If a 0.1°C error of the SousVideMagic’s sensor adds up with a ±0.1°C oscillation of water bath temperature, this may already result in a 0.2°C error. When using a SousVideSupreme with a specified “sensitivity” of ±0.5°C (accuracy is not specified), safety margins have to be accordingly larger.

Whatever your SV equipment is, a calibrated reference thermometer is highly recommendable, and quoting Bob Jueneman (post #3232 ), funeral expense cost a lot more than a thermometer calibration!

Thanks a lot to Douglas Baldwin for proofreading this post and making corrections in the “food safety and spoilage” section.

We are looking forward to further clarification by Douglas Baldwin.


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      Ferran Adria, with eyes sparkling like the finest cava, began speaking Spanish in a voice as gravelly as the beaches of the Costa Brava, while Conference Chairman Jose Andres translated. The crowd, hushed and straining for every word, moved forward in their seats as Adria explained El Bulli and himself, with a lesson in recent culinary history thrown in. Ferran explained that El Bulli is not a business. While offshoots of El Bulli are operated on a for-profit basis, the restaurant runs without profit as a primary motivation. For example, he said, the greatest difficulty they have is distributing reservations. Given the extraordinary demand and the severely limited supply, he explained that they could simply raise the price of a meal to the point where the supply and demand met. Indeed, the price of a meal at El Bulli is in itself quite reasonable given the stature of the restaurant and well within means of most motivated diners should they be able to get there, and this is how Adria prefers it. He stated that he was not interested in cooking solely for those with the most money. He prefers to work for people with a true interest in exploring the limits of cooking with him. To this end he showed a short film depicting “A Day in the Life . . .” of El Bulli set to the Beatles’ song of the same name. The film showed a couple’s response to the experience.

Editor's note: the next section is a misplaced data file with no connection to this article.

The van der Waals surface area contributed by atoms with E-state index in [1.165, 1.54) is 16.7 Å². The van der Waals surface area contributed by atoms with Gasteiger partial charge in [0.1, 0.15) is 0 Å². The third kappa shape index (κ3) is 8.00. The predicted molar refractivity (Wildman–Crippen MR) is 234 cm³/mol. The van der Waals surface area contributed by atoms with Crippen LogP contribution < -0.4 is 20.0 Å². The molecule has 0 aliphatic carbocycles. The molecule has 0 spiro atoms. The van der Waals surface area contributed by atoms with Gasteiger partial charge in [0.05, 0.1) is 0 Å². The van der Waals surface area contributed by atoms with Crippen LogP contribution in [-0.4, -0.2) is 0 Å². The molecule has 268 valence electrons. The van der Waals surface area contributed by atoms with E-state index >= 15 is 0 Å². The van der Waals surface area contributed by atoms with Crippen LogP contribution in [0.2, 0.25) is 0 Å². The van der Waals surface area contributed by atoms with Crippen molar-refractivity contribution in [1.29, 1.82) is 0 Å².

Ferran’s voyage into creativity began with a visit to Jacques Maxima at Le Chanticleer Restaurant in Nice, France. He learned from Maxima that to be creative is not to copy. This idea changed his entire approach to cooking -- from making classic cuisine to making his own. Aware of elaborate books of French cuisine, Adria resolved to catalogue his work, the results of which are the richly detailed El Bulli books, published by period. These books, as wonderful as they are, are huge and extremely expensive. During his presentation, Adria announced -- and demonstrated -- that the individual dishes photographed and described in a chronology within each book are all now available online at elbulli.com.

      He finished the philosophical discussion by talking about the general style of haute cuisine that he and others are engaged in. While others have coined the term “molecular gastronomy” to highlight the scientific component of the creativity involved, Adria rejected it, saying that all cooking is molecular: most of his techniques are in fact rather simple and don’t employ radical new technology. Most of the technology that they do use has been around for some time; they have simply adapted it to their own purposes. Nevertheless, he applauds contributions to gastronomy from Harold McGee and other food scientists, and welcomes their collaboration in the kitchen. He has yet to find a term that describes the movement: as of now, he feels that there really is no good name for this style of cooking.